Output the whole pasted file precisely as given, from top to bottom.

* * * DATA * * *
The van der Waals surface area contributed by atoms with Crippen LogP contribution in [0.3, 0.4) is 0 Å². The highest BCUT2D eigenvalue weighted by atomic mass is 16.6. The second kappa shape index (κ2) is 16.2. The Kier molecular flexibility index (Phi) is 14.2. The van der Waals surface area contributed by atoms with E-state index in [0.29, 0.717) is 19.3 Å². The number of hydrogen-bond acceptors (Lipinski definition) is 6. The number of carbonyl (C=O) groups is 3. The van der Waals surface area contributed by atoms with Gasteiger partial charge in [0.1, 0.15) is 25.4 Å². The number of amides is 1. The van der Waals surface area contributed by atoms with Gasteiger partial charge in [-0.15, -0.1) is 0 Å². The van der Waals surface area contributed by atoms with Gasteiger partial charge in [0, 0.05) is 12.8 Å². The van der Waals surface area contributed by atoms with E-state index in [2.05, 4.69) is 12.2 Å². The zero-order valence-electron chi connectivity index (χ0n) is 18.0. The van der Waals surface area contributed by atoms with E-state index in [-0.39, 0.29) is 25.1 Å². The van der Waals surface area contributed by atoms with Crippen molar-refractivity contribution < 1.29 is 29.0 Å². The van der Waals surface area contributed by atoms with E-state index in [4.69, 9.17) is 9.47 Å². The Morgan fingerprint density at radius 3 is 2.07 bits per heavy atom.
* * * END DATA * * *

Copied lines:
The van der Waals surface area contributed by atoms with Crippen LogP contribution in [0.3, 0.4) is 0 Å². The highest BCUT2D eigenvalue weighted by atomic mass is 16.6. The second kappa shape index (κ2) is 16.2. The Kier molecular flexibility index (Phi) is 14.2. The van der Waals surface area contributed by atoms with E-state index in [0.29, 0.717) is 19.3 Å². The number of hydrogen-bond acceptors (Lipinski definition) is 6. The number of carbonyl (C=O) groups is 3. The van der Waals surface area contributed by atoms with Gasteiger partial charge in [0.1, 0.15) is 25.4 Å². The number of amides is 1. The van der Waals surface area contributed by atoms with Gasteiger partial charge in [-0.15, -0.1) is 0 Å². The van der Waals surface area contributed by atoms with Gasteiger partial charge in [0, 0.05) is 12.8 Å². The van der Waals surface area contributed by atoms with E-state index in [2.05, 4.69) is 12.2 Å². The zero-order valence-electron chi connectivity index (χ0n) is 18.0. The van der Waals surface area contributed by atoms with E-state index in [-0.39, 0.29) is 25.1 Å². The van der Waals surface area contributed by atoms with Crippen molar-refractivity contribution < 1.29 is 29.0 Å². The van der Waals surface area contributed by atoms with E-state index in [4.69, 9.17) is 9.47 Å². The Morgan fingerprint density at radius 3 is 2.07 bits per heavy atom.